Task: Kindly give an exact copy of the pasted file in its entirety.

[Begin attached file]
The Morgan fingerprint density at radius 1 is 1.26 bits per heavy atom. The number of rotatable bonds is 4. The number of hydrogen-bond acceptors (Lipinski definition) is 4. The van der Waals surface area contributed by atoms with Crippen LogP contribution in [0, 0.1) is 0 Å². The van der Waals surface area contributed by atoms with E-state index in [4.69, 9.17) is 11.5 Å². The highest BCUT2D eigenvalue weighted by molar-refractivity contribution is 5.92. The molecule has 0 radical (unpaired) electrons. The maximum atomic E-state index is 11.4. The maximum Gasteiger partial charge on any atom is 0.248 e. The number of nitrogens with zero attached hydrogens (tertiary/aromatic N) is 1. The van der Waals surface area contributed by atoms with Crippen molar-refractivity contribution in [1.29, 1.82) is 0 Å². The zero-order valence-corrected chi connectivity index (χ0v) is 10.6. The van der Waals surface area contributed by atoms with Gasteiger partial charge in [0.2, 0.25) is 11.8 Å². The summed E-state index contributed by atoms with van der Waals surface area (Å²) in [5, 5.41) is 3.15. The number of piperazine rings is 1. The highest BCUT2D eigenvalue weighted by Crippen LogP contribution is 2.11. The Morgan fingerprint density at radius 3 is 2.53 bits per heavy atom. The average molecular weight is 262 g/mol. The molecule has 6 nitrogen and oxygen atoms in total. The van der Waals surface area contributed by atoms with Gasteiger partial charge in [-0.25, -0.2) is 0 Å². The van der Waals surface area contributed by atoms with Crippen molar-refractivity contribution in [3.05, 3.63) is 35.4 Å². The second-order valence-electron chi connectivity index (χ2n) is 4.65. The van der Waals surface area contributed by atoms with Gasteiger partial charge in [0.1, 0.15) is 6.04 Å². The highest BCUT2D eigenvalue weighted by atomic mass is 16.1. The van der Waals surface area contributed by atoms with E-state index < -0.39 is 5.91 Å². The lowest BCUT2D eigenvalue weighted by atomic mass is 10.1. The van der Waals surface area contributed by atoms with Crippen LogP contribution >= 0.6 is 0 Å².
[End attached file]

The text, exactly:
The Morgan fingerprint density at radius 1 is 1.26 bits per heavy atom. The number of rotatable bonds is 4. The number of hydrogen-bond acceptors (Lipinski definition) is 4. The van der Waals surface area contributed by atoms with Crippen LogP contribution in [0, 0.1) is 0 Å². The van der Waals surface area contributed by atoms with E-state index in [4.69, 9.17) is 11.5 Å². The highest BCUT2D eigenvalue weighted by molar-refractivity contribution is 5.92. The molecule has 0 radical (unpaired) electrons. The maximum atomic E-state index is 11.4. The maximum Gasteiger partial charge on any atom is 0.248 e. The number of nitrogens with zero attached hydrogens (tertiary/aromatic N) is 1. The van der Waals surface area contributed by atoms with Crippen molar-refractivity contribution in [1.29, 1.82) is 0 Å². The zero-order valence-corrected chi connectivity index (χ0v) is 10.6. The van der Waals surface area contributed by atoms with Gasteiger partial charge in [0.2, 0.25) is 11.8 Å². The summed E-state index contributed by atoms with van der Waals surface area (Å²) in [5, 5.41) is 3.15. The number of piperazine rings is 1. The highest BCUT2D eigenvalue weighted by Crippen LogP contribution is 2.11. The Morgan fingerprint density at radius 3 is 2.53 bits per heavy atom. The average molecular weight is 262 g/mol. The molecule has 6 nitrogen and oxygen atoms in total. The van der Waals surface area contributed by atoms with Gasteiger partial charge in [-0.25, -0.2) is 0 Å². The van der Waals surface area contributed by atoms with Crippen molar-refractivity contribution in [3.05, 3.63) is 35.4 Å². The second-order valence-electron chi connectivity index (χ2n) is 4.65. The van der Waals surface area contributed by atoms with Gasteiger partial charge in [0.1, 0.15) is 6.04 Å². The highest BCUT2D eigenvalue weighted by atomic mass is 16.1. The van der Waals surface area contributed by atoms with E-state index < -0.39 is 5.91 Å². The lowest BCUT2D eigenvalue weighted by atomic mass is 10.1. The van der Waals surface area contributed by atoms with Crippen LogP contribution >= 0.6 is 0 Å².